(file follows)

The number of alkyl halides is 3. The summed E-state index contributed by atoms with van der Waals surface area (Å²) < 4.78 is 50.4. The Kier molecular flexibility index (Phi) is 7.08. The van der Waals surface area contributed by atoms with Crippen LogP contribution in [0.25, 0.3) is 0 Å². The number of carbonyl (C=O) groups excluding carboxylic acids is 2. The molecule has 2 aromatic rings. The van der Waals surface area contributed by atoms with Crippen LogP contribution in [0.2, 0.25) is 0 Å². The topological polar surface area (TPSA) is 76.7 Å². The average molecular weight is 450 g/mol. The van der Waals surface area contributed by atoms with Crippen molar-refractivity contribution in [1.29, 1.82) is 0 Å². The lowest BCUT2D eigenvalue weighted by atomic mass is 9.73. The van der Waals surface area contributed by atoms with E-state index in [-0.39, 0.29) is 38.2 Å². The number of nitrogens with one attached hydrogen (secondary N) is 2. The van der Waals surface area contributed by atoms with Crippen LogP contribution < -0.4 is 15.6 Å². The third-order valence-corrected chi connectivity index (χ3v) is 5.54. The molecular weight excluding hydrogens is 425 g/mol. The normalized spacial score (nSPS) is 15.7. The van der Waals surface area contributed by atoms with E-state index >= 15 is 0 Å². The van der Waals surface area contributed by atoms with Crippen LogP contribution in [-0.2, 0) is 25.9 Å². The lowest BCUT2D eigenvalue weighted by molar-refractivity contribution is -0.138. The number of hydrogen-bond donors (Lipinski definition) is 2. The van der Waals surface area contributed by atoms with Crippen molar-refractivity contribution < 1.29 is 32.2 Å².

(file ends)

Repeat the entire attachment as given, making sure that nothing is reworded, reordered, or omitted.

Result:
The number of alkyl halides is 3. The summed E-state index contributed by atoms with van der Waals surface area (Å²) < 4.78 is 50.4. The Kier molecular flexibility index (Phi) is 7.08. The van der Waals surface area contributed by atoms with Crippen LogP contribution in [0.25, 0.3) is 0 Å². The number of carbonyl (C=O) groups excluding carboxylic acids is 2. The molecule has 2 aromatic rings. The van der Waals surface area contributed by atoms with Crippen LogP contribution in [0.2, 0.25) is 0 Å². The topological polar surface area (TPSA) is 76.7 Å². The average molecular weight is 450 g/mol. The van der Waals surface area contributed by atoms with Crippen molar-refractivity contribution in [1.29, 1.82) is 0 Å². The lowest BCUT2D eigenvalue weighted by atomic mass is 9.73. The van der Waals surface area contributed by atoms with E-state index in [-0.39, 0.29) is 38.2 Å². The number of nitrogens with one attached hydrogen (secondary N) is 2. The van der Waals surface area contributed by atoms with Crippen LogP contribution < -0.4 is 15.6 Å². The third-order valence-corrected chi connectivity index (χ3v) is 5.54. The molecular weight excluding hydrogens is 425 g/mol. The normalized spacial score (nSPS) is 15.7. The van der Waals surface area contributed by atoms with E-state index >= 15 is 0 Å². The van der Waals surface area contributed by atoms with Crippen LogP contribution in [-0.2, 0) is 25.9 Å². The lowest BCUT2D eigenvalue weighted by molar-refractivity contribution is -0.138. The number of hydrogen-bond donors (Lipinski definition) is 2. The van der Waals surface area contributed by atoms with Crippen molar-refractivity contribution < 1.29 is 32.2 Å².